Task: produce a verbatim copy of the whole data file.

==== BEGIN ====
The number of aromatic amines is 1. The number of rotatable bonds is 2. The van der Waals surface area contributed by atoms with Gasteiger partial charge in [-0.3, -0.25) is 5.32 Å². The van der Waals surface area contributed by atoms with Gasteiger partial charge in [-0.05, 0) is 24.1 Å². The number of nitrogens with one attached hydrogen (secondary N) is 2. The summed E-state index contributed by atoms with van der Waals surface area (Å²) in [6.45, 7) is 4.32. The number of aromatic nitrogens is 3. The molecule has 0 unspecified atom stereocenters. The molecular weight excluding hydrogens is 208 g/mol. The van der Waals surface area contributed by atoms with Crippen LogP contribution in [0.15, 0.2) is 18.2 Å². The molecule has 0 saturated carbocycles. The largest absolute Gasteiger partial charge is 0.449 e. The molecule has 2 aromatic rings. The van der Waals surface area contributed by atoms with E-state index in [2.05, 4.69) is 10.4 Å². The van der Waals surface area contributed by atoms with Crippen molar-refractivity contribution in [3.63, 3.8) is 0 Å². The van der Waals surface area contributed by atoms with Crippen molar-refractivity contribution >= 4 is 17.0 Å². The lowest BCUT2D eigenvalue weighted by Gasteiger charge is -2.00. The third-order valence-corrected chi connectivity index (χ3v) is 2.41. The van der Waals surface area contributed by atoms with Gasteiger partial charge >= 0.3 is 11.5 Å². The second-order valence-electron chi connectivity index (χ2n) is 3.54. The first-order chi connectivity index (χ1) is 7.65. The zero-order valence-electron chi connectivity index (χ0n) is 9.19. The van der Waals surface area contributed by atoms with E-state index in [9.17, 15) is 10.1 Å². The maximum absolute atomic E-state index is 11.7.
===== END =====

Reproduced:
The number of aromatic amines is 1. The number of rotatable bonds is 2. The van der Waals surface area contributed by atoms with Gasteiger partial charge in [-0.3, -0.25) is 5.32 Å². The van der Waals surface area contributed by atoms with Gasteiger partial charge in [-0.05, 0) is 24.1 Å². The number of nitrogens with one attached hydrogen (secondary N) is 2. The summed E-state index contributed by atoms with van der Waals surface area (Å²) in [6.45, 7) is 4.32. The number of aromatic nitrogens is 3. The molecule has 0 unspecified atom stereocenters. The molecular weight excluding hydrogens is 208 g/mol. The van der Waals surface area contributed by atoms with Crippen LogP contribution in [0.15, 0.2) is 18.2 Å². The molecule has 0 saturated carbocycles. The largest absolute Gasteiger partial charge is 0.449 e. The molecule has 2 aromatic rings. The van der Waals surface area contributed by atoms with E-state index in [2.05, 4.69) is 10.4 Å². The van der Waals surface area contributed by atoms with Crippen molar-refractivity contribution in [3.63, 3.8) is 0 Å². The van der Waals surface area contributed by atoms with Crippen molar-refractivity contribution >= 4 is 17.0 Å². The lowest BCUT2D eigenvalue weighted by Gasteiger charge is -2.00. The third-order valence-corrected chi connectivity index (χ3v) is 2.41. The van der Waals surface area contributed by atoms with Gasteiger partial charge >= 0.3 is 11.5 Å². The second-order valence-electron chi connectivity index (χ2n) is 3.54. The first-order chi connectivity index (χ1) is 7.65. The zero-order valence-electron chi connectivity index (χ0n) is 9.19. The van der Waals surface area contributed by atoms with E-state index in [9.17, 15) is 10.1 Å². The maximum absolute atomic E-state index is 11.7.